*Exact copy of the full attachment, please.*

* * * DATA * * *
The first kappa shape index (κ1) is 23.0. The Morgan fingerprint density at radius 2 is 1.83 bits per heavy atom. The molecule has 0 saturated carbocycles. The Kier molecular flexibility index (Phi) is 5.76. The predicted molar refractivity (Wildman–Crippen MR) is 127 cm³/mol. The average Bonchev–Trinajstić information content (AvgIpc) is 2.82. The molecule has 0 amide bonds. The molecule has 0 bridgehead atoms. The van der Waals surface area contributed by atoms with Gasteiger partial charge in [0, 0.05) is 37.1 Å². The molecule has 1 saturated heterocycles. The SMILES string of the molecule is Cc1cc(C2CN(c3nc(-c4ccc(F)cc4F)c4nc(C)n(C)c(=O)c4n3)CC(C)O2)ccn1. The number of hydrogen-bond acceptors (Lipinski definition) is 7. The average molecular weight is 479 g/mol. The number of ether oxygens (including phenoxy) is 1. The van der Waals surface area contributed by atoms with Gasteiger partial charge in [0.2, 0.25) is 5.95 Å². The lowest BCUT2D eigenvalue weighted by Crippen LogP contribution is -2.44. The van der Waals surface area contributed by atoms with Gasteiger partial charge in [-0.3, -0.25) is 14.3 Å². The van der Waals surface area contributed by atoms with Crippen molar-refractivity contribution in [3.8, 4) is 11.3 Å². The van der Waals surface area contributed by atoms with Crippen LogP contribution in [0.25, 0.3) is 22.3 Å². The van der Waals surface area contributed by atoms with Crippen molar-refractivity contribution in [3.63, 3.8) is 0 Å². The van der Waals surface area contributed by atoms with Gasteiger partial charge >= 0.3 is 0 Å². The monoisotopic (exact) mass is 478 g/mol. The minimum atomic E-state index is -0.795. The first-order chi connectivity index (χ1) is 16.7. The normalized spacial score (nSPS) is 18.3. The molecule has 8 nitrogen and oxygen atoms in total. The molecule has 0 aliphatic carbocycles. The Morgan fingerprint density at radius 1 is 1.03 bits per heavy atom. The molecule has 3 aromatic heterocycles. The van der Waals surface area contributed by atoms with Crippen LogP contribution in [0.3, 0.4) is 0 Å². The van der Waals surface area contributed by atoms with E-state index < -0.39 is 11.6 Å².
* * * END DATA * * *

The first kappa shape index (κ1) is 23.0. The Morgan fingerprint density at radius 2 is 1.83 bits per heavy atom. The molecule has 0 saturated carbocycles. The Kier molecular flexibility index (Phi) is 5.76. The predicted molar refractivity (Wildman–Crippen MR) is 127 cm³/mol. The average Bonchev–Trinajstić information content (AvgIpc) is 2.82. The molecule has 0 amide bonds. The molecule has 0 bridgehead atoms. The van der Waals surface area contributed by atoms with Gasteiger partial charge in [0, 0.05) is 37.1 Å². The molecule has 1 saturated heterocycles. The SMILES string of the molecule is Cc1cc(C2CN(c3nc(-c4ccc(F)cc4F)c4nc(C)n(C)c(=O)c4n3)CC(C)O2)ccn1. The number of hydrogen-bond acceptors (Lipinski definition) is 7. The average molecular weight is 479 g/mol. The number of ether oxygens (including phenoxy) is 1. The van der Waals surface area contributed by atoms with Gasteiger partial charge in [0.2, 0.25) is 5.95 Å². The lowest BCUT2D eigenvalue weighted by Crippen LogP contribution is -2.44. The van der Waals surface area contributed by atoms with Gasteiger partial charge in [-0.3, -0.25) is 14.3 Å². The van der Waals surface area contributed by atoms with Crippen molar-refractivity contribution in [3.8, 4) is 11.3 Å². The van der Waals surface area contributed by atoms with Crippen LogP contribution in [0.25, 0.3) is 22.3 Å². The van der Waals surface area contributed by atoms with Crippen molar-refractivity contribution in [3.63, 3.8) is 0 Å². The van der Waals surface area contributed by atoms with Gasteiger partial charge >= 0.3 is 0 Å². The monoisotopic (exact) mass is 478 g/mol. The minimum atomic E-state index is -0.795. The first-order chi connectivity index (χ1) is 16.7. The normalized spacial score (nSPS) is 18.3. The molecule has 8 nitrogen and oxygen atoms in total. The molecule has 0 aliphatic carbocycles. The Morgan fingerprint density at radius 1 is 1.03 bits per heavy atom. The molecule has 3 aromatic heterocycles. The van der Waals surface area contributed by atoms with Crippen LogP contribution in [0.3, 0.4) is 0 Å². The van der Waals surface area contributed by atoms with E-state index < -0.39 is 11.6 Å².